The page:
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Mwiboini Estate

Kirinyaga, Kenya
Partner since: 2021 Traceable to: Single Estate Altitude: 1760

Coffee processing is all done by hand and in-house, overseen by owner/manager Mr. Gichangi. Cherries are pulped then immediately floated into fermentation tanks for 12-18 hours before additional washing and being put out for a day of skin drying with handpicking, followed by 7-12 days of drying on raised beds. Coffee is rested in parchment for a 4-6 weeks before milling.

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Community Context

On the slopes of Mt. Kenya, near the town of Kanjuu, and in the heart of Kirinyaga County – we find Mwiboini Estate. And the heart of Mwiboni Estate is in its owner, manager, and more – Michael Gichangi.

Mr. Gichangi grew up on a coffee farm, got a government job, then retired back to coffee by founding Mwiboini Estate. The goal was to focus solely on quality, to only hire from the community, and to only sell through direct export channels. Along the way Gichangi brought on agronomists, took Q classes, and started networking with roasters in Europe, Australia and across Asia. He’s built, expanded and improved upon his pulper and drying beds, directly overseeing daily processing so as to put into practice his ongoing education. An education in quality inevitably includes drinking your own coffee, and towards that end Gichangi has started a local roasted brand to spread the love within his community.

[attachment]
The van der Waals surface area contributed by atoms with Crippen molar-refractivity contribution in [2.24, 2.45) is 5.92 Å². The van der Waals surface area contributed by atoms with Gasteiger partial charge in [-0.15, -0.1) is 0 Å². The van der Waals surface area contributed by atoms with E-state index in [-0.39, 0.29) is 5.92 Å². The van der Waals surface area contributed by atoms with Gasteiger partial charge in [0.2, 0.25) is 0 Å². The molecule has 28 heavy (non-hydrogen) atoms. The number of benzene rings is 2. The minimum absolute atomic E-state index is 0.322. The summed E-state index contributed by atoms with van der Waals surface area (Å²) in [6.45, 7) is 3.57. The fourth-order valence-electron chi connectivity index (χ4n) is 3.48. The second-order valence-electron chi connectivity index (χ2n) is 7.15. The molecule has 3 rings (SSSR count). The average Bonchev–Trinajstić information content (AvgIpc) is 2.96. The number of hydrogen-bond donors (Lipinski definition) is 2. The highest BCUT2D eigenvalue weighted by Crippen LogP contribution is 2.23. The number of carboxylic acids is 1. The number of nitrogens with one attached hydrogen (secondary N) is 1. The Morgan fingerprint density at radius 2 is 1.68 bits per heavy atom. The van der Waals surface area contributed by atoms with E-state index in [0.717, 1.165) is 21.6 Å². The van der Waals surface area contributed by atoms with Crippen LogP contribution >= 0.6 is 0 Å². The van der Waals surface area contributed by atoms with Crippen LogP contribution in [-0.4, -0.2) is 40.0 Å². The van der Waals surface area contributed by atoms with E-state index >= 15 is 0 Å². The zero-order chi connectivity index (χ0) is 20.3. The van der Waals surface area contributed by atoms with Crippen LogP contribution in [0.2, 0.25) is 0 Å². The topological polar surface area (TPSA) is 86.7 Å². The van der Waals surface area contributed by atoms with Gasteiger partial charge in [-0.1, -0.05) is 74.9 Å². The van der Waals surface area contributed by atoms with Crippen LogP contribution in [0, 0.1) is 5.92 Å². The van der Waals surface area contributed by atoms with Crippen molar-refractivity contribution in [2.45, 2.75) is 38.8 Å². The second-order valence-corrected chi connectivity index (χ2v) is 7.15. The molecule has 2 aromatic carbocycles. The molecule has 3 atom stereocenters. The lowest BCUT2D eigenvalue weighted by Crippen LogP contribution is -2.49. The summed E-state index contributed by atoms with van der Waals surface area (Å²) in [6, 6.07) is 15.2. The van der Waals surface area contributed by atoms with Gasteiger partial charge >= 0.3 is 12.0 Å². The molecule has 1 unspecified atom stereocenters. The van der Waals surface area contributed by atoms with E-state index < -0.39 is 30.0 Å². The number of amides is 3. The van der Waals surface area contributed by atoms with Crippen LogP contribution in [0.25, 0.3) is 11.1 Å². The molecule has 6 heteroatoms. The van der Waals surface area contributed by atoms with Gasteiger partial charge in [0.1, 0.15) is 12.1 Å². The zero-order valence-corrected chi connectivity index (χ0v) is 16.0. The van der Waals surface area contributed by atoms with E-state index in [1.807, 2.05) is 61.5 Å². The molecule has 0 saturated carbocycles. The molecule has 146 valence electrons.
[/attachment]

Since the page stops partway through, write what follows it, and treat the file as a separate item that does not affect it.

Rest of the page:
Country Context

Kenya is an enigma. It occupies a top spot in specialty – Kenyan top lots are always amongst the most expensive of any harvest. But yet it’s a country where coffee production is dropping year over year. Kenya is a place where traceability is given, but knowing what you want and how to get it are two different things. Rarely do we find partners more capable, and loyalties more difficult to navigate than we do in Kenya. For all the aforementioned reasons, competition in Kenya is fierce, making prized coffees feel like even more of a success.

However, no matter how formally the industry is structured, coffee still remains a system of people. And in a country where farmers own their own cherry production, there is additional power to connecting with coffee’s most important stakeholder. Farmers can, for example, point you to the best collections from every harvest, or delay sending their lots to auction to give you another week to sample. At request they can change the way they separate lots, bringing new products to market in a year that would take other countries nearly a decade to do.

But experimentation is not the name of the game. With washed coffees working so well, you won’t find many a manager willing to mess around with different fermentations, flotation, drying times or with certifications like organic.

The experiment instead is that of business model. How do cooperatives normalize earnings to keep their members engaged in coffee? How do we take away red tape to encourage more farmers to plant more coffee, as opposed to corn or dairy? How can small estates split off and succeed under their own pulping license? Is it better to sell through auction or directly to an international buyer – can you afford to cut out your marketing agent? Once you speak to these problems you are speaking the language of coffee in Kenya – this is a country that already knows how to coffee.